Adelaide was just 4 years old when she entered foster care as a result of neglect and abuse. After two placements and three years on foster care, Adelaide found herself in the home of Pamela Clifton. It was then that, like so many “aha moments” that can transform a life, everything just clicked. In 2010 Pamela married Tony Rolen with every intention of extending their family to include Adelaide. In April of this year, the Rolens officially adopted her.
At 8 years old, Adelaide had waited 4 years – half of her life - to find a place she could permanently call home. It wasn’t easy. In addition to the typical challenges associated with growing up, the child faced many significant obstacles on the long, difficult and often heartbreaking road to permanency. While Adelaide eventually found an adoptive family, her experience is, unfortunately, an all too common one. According to the U.S. Department of Health & Human Services, Administration for Children and Families, over 114,000 children were waiting to be adopted from foster care at the end of fiscal year 2009 . That same report showed that more than 2,000 of those kids lived in the Commonwealth of Kentucky. Every day in this country children ranging in age from birth to 17 years wait for months, and in many cases years, to find a forever family they can call their own.
Becoming an adoptive parent isn’t a decision to be taken lightly. The adoption process itself can be tedious and time consuming, requiring extensive paperwork and lots of patience. Fortunately, organizations like Necco are working to connect kids in foster care with loving adoptive families.
Necco has been around for over 14 years and understands that finding adoptive homes for kids in foster care isn’t an easy task. To address specific needs and desires, Necco works with families that are interested in either foster care, adoption, or both. For example, some families prefer to help as many children as possible by fostering only. They remain part of the child’s support system and continue to be a resource whether the goal is reunification with the biological family, or transitioning to a potential adoptive home. Other families become foster parents with the intention of adopting. Like the Rolens, these foster-to adopt homes provide transition support for children in foster care. Like Adelaide, these kids live each day in foster care hoping to find an adoptive home when reunification with the biological family is no longer an option.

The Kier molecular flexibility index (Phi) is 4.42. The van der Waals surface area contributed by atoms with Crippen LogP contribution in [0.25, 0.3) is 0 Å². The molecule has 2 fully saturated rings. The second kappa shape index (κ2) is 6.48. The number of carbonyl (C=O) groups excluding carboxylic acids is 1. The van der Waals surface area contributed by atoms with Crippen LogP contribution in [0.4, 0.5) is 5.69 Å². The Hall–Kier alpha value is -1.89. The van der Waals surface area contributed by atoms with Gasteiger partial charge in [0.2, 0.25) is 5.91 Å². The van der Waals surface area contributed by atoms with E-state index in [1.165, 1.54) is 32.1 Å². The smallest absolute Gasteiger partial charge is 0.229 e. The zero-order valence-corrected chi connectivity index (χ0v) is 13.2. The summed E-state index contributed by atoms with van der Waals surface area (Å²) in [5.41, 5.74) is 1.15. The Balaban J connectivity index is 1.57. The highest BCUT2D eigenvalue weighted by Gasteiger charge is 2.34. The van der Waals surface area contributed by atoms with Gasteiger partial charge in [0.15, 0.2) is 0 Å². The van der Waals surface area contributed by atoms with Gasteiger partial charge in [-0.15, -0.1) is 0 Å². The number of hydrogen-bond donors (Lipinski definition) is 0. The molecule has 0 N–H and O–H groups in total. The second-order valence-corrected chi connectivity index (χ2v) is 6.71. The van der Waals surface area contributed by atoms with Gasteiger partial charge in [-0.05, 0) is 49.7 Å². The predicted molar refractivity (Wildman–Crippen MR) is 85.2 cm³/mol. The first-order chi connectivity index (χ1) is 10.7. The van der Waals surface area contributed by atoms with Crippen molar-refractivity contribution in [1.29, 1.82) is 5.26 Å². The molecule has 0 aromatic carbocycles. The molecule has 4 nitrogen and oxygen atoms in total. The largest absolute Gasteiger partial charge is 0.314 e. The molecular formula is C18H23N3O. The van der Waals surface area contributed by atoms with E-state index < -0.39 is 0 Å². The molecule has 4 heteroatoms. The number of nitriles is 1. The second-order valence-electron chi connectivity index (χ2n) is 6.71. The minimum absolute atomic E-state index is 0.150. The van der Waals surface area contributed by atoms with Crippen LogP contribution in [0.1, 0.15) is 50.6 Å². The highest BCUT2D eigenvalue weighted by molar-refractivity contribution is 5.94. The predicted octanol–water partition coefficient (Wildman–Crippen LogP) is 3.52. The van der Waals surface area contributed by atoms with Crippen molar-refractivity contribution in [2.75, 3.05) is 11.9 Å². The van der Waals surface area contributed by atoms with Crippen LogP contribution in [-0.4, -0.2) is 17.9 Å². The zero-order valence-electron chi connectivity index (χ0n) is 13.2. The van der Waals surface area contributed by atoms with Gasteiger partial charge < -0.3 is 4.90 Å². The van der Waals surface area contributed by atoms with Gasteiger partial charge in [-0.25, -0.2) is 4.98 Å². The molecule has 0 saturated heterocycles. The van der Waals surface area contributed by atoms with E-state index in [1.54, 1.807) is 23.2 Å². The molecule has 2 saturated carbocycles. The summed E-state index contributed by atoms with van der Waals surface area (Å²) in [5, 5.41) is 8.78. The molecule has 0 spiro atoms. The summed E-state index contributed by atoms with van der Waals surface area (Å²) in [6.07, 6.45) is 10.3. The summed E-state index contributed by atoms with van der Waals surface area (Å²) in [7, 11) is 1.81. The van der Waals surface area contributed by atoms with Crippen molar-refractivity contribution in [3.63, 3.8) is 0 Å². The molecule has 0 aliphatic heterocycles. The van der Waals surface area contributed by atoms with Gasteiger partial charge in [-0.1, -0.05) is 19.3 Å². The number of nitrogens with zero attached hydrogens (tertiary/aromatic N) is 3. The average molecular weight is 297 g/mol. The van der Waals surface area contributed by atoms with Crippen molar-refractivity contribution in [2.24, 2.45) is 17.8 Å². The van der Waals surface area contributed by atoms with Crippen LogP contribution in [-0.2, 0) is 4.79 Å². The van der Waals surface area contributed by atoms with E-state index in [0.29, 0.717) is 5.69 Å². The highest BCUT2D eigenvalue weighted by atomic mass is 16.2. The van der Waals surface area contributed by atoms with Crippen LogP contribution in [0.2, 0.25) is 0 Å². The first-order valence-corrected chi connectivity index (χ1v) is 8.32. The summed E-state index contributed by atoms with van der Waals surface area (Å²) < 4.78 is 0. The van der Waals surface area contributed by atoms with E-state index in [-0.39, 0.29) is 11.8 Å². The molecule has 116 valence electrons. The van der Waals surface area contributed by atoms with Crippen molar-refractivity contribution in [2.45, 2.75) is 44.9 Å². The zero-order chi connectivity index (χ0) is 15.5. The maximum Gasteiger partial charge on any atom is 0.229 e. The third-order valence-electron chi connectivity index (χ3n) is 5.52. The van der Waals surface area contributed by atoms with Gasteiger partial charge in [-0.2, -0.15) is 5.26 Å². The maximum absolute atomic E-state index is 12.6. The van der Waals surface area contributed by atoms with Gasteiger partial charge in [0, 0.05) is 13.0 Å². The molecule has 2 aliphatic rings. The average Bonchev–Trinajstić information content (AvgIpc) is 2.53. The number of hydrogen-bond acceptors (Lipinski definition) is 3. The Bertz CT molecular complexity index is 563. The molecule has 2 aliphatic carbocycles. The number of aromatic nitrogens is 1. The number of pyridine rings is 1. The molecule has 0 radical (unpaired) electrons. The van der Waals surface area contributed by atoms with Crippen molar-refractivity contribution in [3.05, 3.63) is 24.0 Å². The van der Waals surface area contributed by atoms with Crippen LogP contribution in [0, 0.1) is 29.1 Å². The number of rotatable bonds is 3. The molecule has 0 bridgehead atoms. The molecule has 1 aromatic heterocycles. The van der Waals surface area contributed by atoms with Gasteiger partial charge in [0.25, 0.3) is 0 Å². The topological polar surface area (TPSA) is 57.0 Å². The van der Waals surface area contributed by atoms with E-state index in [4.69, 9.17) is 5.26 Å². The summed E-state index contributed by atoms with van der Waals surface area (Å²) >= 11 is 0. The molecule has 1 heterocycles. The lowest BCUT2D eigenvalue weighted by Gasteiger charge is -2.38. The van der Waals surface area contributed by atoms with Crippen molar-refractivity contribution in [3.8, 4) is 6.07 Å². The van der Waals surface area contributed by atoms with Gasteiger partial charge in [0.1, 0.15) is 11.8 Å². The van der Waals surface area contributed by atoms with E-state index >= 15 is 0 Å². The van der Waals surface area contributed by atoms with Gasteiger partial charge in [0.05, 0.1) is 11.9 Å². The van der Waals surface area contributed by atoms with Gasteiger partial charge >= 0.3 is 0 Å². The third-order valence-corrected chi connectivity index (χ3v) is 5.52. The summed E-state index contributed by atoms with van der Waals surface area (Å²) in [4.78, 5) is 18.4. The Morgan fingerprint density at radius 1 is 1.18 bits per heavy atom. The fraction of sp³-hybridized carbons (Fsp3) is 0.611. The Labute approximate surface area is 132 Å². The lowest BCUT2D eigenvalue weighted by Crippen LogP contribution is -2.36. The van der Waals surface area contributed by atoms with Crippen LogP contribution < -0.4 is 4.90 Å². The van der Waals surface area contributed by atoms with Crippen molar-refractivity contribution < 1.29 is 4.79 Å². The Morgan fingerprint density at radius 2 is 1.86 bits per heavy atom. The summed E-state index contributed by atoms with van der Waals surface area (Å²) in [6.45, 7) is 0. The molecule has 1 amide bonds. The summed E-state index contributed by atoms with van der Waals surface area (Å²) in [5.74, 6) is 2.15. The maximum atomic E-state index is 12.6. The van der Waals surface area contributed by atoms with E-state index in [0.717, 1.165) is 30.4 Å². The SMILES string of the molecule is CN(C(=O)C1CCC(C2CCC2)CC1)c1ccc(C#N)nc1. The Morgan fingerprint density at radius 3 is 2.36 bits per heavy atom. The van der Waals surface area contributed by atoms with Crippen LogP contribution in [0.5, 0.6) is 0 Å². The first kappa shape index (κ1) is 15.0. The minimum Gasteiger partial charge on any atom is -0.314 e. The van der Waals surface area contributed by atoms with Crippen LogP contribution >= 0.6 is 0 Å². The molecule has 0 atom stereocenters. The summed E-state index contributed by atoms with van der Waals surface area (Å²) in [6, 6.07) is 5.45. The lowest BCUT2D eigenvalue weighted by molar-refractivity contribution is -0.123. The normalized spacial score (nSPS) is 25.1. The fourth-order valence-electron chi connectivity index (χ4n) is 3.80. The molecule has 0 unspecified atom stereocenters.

Necco connects foster kids with adoptive families by building positive relationships during the foster-to-adopt process. When kids enter therapeutic foster care, they are carefully matched with waiting foster homes during a thoughtful process that takes into account the child’s individual therapeutic needs, and the resources that the family has to meet those needs. By carefully pairing kids with families, the groundwork for a potential adoption is established early on. While not all children in foster care are adopted by the same parents that foster them, the matching process and subsequent case planning allow workers to get to know the child, and can help facilitate finding the right family. For individuals seeking to adopt who are not foster parents, Necco also provides independent adoption home study services. Necco is able to prepare a thorough and professional home study dossier that adoptive parents can present to an adoption agency or adoption attorney.
If you’ve considered fostering or adopting, or would like to know more about the home study process please contact the Necco location nearest you. Visit us online at www.necco.org/services/adoption.